4 common causes of a main sewer line backup

4 Common Causes of a Main Sewer Line Backup

You probably don’t give your sewer system much thought — and why should you when everything is working as it should? It isn’t until the kitchen sink gets clogged or the toilet starts backing up that you start to worry about the health of your plumbing system.

A sewage backup is, by all means, a plumbing disaster. Since your home’s sewer lines connect to the municipal sewer system, you never know what exactly is running through your plumbing pipes during a main line backup. Nevertheless, you can be sure that it’s unsanitary and potentially hazardous to your health.

Before you get on the phone with your local plumbing company in Washington D.C., learn what causes main sewer line backups and how you can prevent them in the future.

Sewer Blockage

The most common cause of a main sewer line backup is a blockage. Food particles, hair, and other solid materials can build up inside drain pipes until the clog becomes big enough to obstruct the flow of wastewater. At this point, the water has no choice but to back up into your toilet or bathtub. Only a professional sewer cleaning service can remove the blockage in a sanitary and unobtrusive manner.

Avoid a sewer blockage by following these tips:

  • Clean grease off pots and pans before washing.
  • Scrape food into the trash before rinsing plates.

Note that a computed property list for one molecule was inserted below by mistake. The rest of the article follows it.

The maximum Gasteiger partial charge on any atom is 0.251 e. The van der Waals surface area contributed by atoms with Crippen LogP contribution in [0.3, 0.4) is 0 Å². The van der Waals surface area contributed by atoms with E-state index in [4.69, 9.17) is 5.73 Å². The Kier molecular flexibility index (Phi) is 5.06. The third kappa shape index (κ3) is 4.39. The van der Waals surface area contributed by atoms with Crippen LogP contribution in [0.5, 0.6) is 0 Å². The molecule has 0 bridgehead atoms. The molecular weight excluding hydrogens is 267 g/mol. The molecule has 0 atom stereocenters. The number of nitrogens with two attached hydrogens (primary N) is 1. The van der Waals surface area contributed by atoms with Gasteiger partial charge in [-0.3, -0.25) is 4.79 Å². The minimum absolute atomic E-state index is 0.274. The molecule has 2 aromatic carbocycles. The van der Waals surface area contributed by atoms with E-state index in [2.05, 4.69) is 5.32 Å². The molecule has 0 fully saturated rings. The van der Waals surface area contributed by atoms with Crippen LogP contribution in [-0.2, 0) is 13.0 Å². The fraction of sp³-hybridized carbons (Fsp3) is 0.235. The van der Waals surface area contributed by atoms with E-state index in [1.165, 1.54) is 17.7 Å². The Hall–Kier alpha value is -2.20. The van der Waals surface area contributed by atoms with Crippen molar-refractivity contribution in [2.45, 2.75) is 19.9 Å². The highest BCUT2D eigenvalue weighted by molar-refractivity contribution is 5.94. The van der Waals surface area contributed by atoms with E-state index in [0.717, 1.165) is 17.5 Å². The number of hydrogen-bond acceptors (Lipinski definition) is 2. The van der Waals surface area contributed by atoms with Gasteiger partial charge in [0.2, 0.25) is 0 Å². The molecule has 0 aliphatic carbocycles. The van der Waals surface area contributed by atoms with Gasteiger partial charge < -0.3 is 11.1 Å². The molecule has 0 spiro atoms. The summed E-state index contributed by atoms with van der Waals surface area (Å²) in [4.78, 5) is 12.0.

• Dispose of all “flushable” products, such as flushable wipes, in the trash.
  • Use enzyme drain cleaners monthly. Avoid chemical drain cleaners at all costs.

Your sewer system can only handle human waste and toilet paper. Anything else can lead to a blockage.

Tree Roots

Sewer lines are a complex system of underground pipes that carry waste away from your home. Since they’re filled with water and nutrients, tree roots grow towards the pipes and eventually penetrate them. As the roots grow, they can block the flow of wastewater and damage the sewer line.

Don’t rule out the possibility of a tree root intrusion just because you don’t have any trees on your property. Tree roots can grow to be over 30 feet long, so it may be your neighbor’s tree that’s causing your main sewer line backup.

Heavy Rain

Most homeowners don’t realize that heavy rain can cause sewer backups — this is especially true for those who don’t have a working sump pump to avoid a flooded basement. Municipal storm drains can only handle so much, and if they reach maximum capacity, the excess water may flow into residential sewer lines.

If you have a backflow of water in your basement drain or sinks during a storm, it’s safe to assume the cause of your main sewer line backup is due to heavy rain.

Cracked Sewer Pipes

Last but not least, think about the pipes that make up your sewer system. When was the last time your sewer lines were inspected by a professional or repiped altogether? Older homes may have clay piping or cast iron piping, which are prone to cracks and may result in a main line backup.  These types of pipes are prone to cracks and may result in a main line backup. Upgrade your main sewer line as soon as possible to avoid further problems down the road.

Dealing With a Main Line Backup? Call Magnolia to the Rescue!

No matter what’s causing your sewer line to back up, Magnolia can help. We have experienced technicians who are trained to use state-of-the-art tools to restore your plumbing system to its former glory. We’ll start with a camera inspection to determine what’s causing your main sewer line backup, then provide you with an affordable solution. Call us for more information.